• ‘While always judged in retrospect in terms of their ability to predict a result, pollsters are at pains to emphasise that their numbers should never be regarded as predictive.’
    • ‘The firm's advisers were at pains to claim that this was not a hostile move, but it is evident that the 810p per share price is not enough to satisfy investors.’
    • ‘He is at pains to stress that he isn't in any way critical of the quality of the work but he, like myself, feels that it ‘seems to be taking a very long time’.’
    • ‘White says no one could fail to understand the strategy, but is at pains to point out that making more money does not mean losing more jobs - quite the opposite.’
    • ‘Several others were at pains to display warmth.’
    • ‘However, the minister was at pains to stress the need for greater co-operation between third-level colleges if the fourth tier is to become a success.’
    • ‘Willie McSporran is chairman of the community council, although he is at pains to point out that this does not make his opinion more important than anyone else's.’
    • ‘They are at pains to state that this impasse has not been brought about by the demands of people in their profession, but is rather because of promises not kept.’
    • ‘But publicly at least, Parliament's senior media handlers are at pains to emphasise that they will show no favour.’
    • ‘The 44-year-old was at pains to defend his record at Coventry, claiming that with City he proved five years ago he can keep teams in the Premiership.’
    • ‘All three women were at pains to show the softer side of their husbands: romantic candle lit dinners, bunches of flowers, and tucking the kids into bed.’
    • ‘In friendship we are at pains to avoid the embarrassment of a dissident disclosure, so we make sure that we know before we play which of the three options the other will choose.’
    • ‘Mulder is at pains to point out that anti-depressants are very effective for those who suffer from severe or chronic depression.’
    • ‘Typically then he sat almost unobtrusively in a crowded dressingroom and when asked for comment was at pains to stress that the victory was down to a team effort.’
    • ‘Howard was at pains to point out, however, that the labour needed to run a system like his would not be available to the vast majority of farmers.’
    • ‘But she is at pains to point out that her books - many about gritty subjects such as divorce and adoption - are not a retelling of her own early years.’
    • ‘Taxidermists are at pains to point out that they merely preserve to ensure that humans' understanding of nature continues to grow.’
    • ‘He was at pains to stress that there won't be any pressure put on the newer members of the team, saying that he felt there had been ‘too much talk’ about some of them.’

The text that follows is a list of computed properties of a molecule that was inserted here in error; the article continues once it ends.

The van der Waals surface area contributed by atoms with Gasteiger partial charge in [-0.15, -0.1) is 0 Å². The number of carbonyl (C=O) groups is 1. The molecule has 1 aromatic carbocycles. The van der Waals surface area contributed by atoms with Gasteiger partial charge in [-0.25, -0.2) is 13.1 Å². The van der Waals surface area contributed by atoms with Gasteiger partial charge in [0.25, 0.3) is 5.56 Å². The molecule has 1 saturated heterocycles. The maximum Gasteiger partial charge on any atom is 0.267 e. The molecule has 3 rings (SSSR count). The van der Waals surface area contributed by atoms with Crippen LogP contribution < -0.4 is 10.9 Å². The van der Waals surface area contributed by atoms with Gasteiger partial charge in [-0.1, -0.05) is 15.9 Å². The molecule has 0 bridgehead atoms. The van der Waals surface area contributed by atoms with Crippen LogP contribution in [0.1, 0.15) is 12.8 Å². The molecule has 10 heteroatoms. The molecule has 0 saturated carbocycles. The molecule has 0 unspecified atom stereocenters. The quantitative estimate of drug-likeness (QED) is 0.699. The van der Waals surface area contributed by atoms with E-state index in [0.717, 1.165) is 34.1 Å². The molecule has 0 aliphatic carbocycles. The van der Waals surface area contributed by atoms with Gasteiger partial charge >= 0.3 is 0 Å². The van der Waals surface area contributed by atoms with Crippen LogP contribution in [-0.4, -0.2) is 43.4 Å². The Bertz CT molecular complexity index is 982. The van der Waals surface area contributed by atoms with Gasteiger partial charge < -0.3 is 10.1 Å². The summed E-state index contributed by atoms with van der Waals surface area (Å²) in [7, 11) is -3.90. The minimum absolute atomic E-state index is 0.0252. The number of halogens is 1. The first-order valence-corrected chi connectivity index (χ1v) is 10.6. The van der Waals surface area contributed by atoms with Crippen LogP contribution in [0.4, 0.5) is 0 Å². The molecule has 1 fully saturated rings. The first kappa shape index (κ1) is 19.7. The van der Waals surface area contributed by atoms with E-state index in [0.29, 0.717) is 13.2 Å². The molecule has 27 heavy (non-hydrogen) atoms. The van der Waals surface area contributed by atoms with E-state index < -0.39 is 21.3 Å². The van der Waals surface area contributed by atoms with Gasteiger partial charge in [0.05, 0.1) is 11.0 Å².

• ‘He was at pains to stress that his whole-hearted commitment to drawing in larger crowds with gate reductions and the acquisition of quality players seems to be in vain.’
    • ‘He is acutely aware the whole project will hinge on environmental considerations and was at pains to point out that the turbines were moveable and designed to allow for the natural ebb and flow of the tides.’
    try hard, make a great effort, make an effort, make every effort, spare no effort, take pains, take great pains, take care, put oneself out, apply oneself, exert oneself
    strive, endeavour, try, struggle, battle, labour, toil, strain, work, aim
    do one's best, do all one can, do one's utmost, give one's all, give it one's all, go all out
    bend over backwards, fall over backwards, lean over backwards, give it one's best shot
    care, effort, bother, trouble, labour, exertion, strain, struggle
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verb

[WITH OBJECT]
  • 1 Cause mental or physical pain to.

    ‘it pains me to say this’
    ‘her legs had been paining her’
    • ‘As much as it pains me to admit this, I too was a teenager once.’
    • ‘It pains me to have people worrying unnecessarily.’
    • ‘I have always tried to keep up my existing friendship networks, and it really pains me to realise that perhaps I don't have much in common with my old friends anymore.’
    • ‘He looked fine, but it was obvious that he was wincing as he walked and that his right leg was paining him.’
    • ‘It physically pains me to give away the money which makes me feel comfortable and stable in this life.’
    • ‘Most of the staff know me by name and rush to greet me with a kiss on each cheek when I arrive, so it pains me to report, therefore, that I find Bastille's food is often quite average, sometimes even worse.’
    • ‘Having dominated the TV ratings and achieved commercial success, he is now looking to projects that have some artistic weight - although it pains him slightly to say this.’
    • ‘As she grasped hold of a rail, her mind seemed to haze as her wounds were pained by every push and shove.’
    • ‘He was almost physically pained by rigid doctrinal systems, and mildly revolted by the idea of discipleship.’
    • ‘It pains me to the core every time I have to write to you about this debilitating but curable illness called bipolar disorder, also known as clinical depression.’
    • ‘His leg pained him more than he was willing to admit, and his side was sending small sharp jabs of discomfort as if to remind him of its presence.’
    • ‘I had noticed him make the movement before, and wondered if perhaps an old wound pained him there.’